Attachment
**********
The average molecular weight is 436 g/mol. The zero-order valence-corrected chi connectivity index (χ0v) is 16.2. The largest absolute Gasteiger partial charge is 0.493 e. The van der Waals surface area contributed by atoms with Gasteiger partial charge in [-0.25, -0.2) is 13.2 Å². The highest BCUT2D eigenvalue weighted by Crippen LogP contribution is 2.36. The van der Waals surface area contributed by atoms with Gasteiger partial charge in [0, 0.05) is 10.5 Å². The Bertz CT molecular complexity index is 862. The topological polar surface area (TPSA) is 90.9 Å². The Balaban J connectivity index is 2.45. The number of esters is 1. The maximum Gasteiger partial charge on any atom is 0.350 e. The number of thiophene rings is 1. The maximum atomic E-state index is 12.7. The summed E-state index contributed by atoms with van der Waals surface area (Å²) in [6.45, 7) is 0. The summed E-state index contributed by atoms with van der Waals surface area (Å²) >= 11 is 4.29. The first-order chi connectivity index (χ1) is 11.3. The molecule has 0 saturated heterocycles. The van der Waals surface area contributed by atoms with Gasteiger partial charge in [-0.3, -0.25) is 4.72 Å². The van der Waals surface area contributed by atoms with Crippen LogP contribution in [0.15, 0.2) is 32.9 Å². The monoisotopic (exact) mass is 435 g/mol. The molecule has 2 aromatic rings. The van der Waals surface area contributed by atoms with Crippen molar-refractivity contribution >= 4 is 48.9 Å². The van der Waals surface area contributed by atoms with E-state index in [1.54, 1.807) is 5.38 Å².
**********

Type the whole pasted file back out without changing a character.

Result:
The average molecular weight is 436 g/mol. The zero-order valence-corrected chi connectivity index (χ0v) is 16.2. The largest absolute Gasteiger partial charge is 0.493 e. The van der Waals surface area contributed by atoms with Gasteiger partial charge in [-0.25, -0.2) is 13.2 Å². The highest BCUT2D eigenvalue weighted by Crippen LogP contribution is 2.36. The van der Waals surface area contributed by atoms with Gasteiger partial charge in [0, 0.05) is 10.5 Å². The Bertz CT molecular complexity index is 862. The topological polar surface area (TPSA) is 90.9 Å². The Balaban J connectivity index is 2.45. The number of esters is 1. The maximum Gasteiger partial charge on any atom is 0.350 e. The number of thiophene rings is 1. The maximum atomic E-state index is 12.7. The summed E-state index contributed by atoms with van der Waals surface area (Å²) in [6.45, 7) is 0. The summed E-state index contributed by atoms with van der Waals surface area (Å²) >= 11 is 4.29. The first-order chi connectivity index (χ1) is 11.3. The molecule has 0 saturated heterocycles. The van der Waals surface area contributed by atoms with Gasteiger partial charge in [-0.3, -0.25) is 4.72 Å². The van der Waals surface area contributed by atoms with Crippen LogP contribution in [0.15, 0.2) is 32.9 Å². The monoisotopic (exact) mass is 435 g/mol. The molecule has 2 aromatic rings. The van der Waals surface area contributed by atoms with Crippen molar-refractivity contribution >= 4 is 48.9 Å². The van der Waals surface area contributed by atoms with E-state index in [1.54, 1.807) is 5.38 Å².